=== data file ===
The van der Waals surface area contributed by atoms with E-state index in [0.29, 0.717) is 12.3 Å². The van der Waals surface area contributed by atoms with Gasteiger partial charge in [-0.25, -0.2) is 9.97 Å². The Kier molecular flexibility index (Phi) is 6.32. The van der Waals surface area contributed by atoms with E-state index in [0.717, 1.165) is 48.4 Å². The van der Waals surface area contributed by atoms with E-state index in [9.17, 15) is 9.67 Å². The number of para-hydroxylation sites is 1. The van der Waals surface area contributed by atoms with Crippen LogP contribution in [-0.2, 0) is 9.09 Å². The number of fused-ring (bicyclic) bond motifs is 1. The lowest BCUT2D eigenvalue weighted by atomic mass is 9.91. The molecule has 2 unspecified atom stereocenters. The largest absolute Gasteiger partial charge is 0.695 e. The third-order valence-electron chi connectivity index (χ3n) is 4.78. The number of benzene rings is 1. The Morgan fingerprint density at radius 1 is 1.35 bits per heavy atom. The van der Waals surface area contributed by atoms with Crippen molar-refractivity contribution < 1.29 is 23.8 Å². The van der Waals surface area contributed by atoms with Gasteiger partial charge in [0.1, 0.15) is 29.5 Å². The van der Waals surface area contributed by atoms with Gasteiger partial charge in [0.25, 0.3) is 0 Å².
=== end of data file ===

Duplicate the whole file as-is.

The van der Waals surface area contributed by atoms with E-state index in [0.29, 0.717) is 12.3 Å². The van der Waals surface area contributed by atoms with Gasteiger partial charge in [-0.25, -0.2) is 9.97 Å². The Kier molecular flexibility index (Phi) is 6.32. The van der Waals surface area contributed by atoms with E-state index in [0.717, 1.165) is 48.4 Å². The van der Waals surface area contributed by atoms with E-state index in [9.17, 15) is 9.67 Å². The number of para-hydroxylation sites is 1. The van der Waals surface area contributed by atoms with Crippen LogP contribution in [-0.2, 0) is 9.09 Å². The number of fused-ring (bicyclic) bond motifs is 1. The lowest BCUT2D eigenvalue weighted by atomic mass is 9.91. The molecule has 2 unspecified atom stereocenters. The largest absolute Gasteiger partial charge is 0.695 e. The third-order valence-electron chi connectivity index (χ3n) is 4.78. The number of benzene rings is 1. The Morgan fingerprint density at radius 1 is 1.35 bits per heavy atom. The van der Waals surface area contributed by atoms with Crippen molar-refractivity contribution < 1.29 is 23.8 Å². The van der Waals surface area contributed by atoms with Gasteiger partial charge in [0.1, 0.15) is 29.5 Å². The van der Waals surface area contributed by atoms with Gasteiger partial charge in [0.25, 0.3) is 0 Å².